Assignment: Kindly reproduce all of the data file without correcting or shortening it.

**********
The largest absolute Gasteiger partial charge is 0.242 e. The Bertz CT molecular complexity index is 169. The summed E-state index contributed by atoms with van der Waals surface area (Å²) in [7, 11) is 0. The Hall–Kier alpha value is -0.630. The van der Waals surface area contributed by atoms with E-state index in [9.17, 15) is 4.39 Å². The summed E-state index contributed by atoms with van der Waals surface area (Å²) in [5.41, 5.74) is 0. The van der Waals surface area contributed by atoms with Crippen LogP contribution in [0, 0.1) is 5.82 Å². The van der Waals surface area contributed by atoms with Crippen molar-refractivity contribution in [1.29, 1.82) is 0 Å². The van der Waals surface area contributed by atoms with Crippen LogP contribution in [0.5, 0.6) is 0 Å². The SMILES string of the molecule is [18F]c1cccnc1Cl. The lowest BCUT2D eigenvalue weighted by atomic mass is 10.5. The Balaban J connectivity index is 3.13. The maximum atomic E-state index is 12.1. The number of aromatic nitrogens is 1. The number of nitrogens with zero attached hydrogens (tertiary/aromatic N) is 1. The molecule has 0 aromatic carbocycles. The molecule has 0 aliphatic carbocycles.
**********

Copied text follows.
The largest absolute Gasteiger partial charge is 0.242 e. The Bertz CT molecular complexity index is 169. The summed E-state index contributed by atoms with van der Waals surface area (Å²) in [7, 11) is 0. The Hall–Kier alpha value is -0.630. The van der Waals surface area contributed by atoms with E-state index in [9.17, 15) is 4.39 Å². The summed E-state index contributed by atoms with van der Waals surface area (Å²) in [5.41, 5.74) is 0. The van der Waals surface area contributed by atoms with Crippen LogP contribution in [0, 0.1) is 5.82 Å². The van der Waals surface area contributed by atoms with Crippen molar-refractivity contribution in [1.29, 1.82) is 0 Å². The van der Waals surface area contributed by atoms with Crippen LogP contribution in [0.5, 0.6) is 0 Å². The SMILES string of the molecule is [18F]c1cccnc1Cl. The lowest BCUT2D eigenvalue weighted by atomic mass is 10.5. The Balaban J connectivity index is 3.13. The maximum atomic E-state index is 12.1. The number of aromatic nitrogens is 1. The number of nitrogens with zero attached hydrogens (tertiary/aromatic N) is 1. The molecule has 0 aromatic carbocycles. The molecule has 0 aliphatic carbocycles.